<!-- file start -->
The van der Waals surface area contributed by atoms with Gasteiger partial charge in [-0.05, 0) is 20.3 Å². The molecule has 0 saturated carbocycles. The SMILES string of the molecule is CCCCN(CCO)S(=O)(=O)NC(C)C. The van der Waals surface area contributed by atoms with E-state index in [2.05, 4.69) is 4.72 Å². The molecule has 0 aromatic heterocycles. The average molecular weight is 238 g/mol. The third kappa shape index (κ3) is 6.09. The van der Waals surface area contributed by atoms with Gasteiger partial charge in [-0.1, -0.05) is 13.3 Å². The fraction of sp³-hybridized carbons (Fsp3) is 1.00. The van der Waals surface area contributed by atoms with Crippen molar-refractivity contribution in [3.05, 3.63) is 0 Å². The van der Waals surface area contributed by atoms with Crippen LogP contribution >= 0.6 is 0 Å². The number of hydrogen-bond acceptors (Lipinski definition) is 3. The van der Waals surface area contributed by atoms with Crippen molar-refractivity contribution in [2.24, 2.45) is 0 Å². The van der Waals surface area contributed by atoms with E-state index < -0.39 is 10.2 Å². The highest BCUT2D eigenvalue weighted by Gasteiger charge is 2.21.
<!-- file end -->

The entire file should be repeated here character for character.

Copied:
The van der Waals surface area contributed by atoms with Gasteiger partial charge in [-0.05, 0) is 20.3 Å². The molecule has 0 saturated carbocycles. The SMILES string of the molecule is CCCCN(CCO)S(=O)(=O)NC(C)C. The van der Waals surface area contributed by atoms with E-state index in [2.05, 4.69) is 4.72 Å². The molecule has 0 aromatic heterocycles. The average molecular weight is 238 g/mol. The third kappa shape index (κ3) is 6.09. The van der Waals surface area contributed by atoms with Gasteiger partial charge in [-0.1, -0.05) is 13.3 Å². The fraction of sp³-hybridized carbons (Fsp3) is 1.00. The van der Waals surface area contributed by atoms with Crippen molar-refractivity contribution in [3.05, 3.63) is 0 Å². The van der Waals surface area contributed by atoms with Crippen LogP contribution >= 0.6 is 0 Å². The number of hydrogen-bond acceptors (Lipinski definition) is 3. The van der Waals surface area contributed by atoms with Crippen molar-refractivity contribution in [2.24, 2.45) is 0 Å². The van der Waals surface area contributed by atoms with E-state index < -0.39 is 10.2 Å². The highest BCUT2D eigenvalue weighted by Gasteiger charge is 2.21.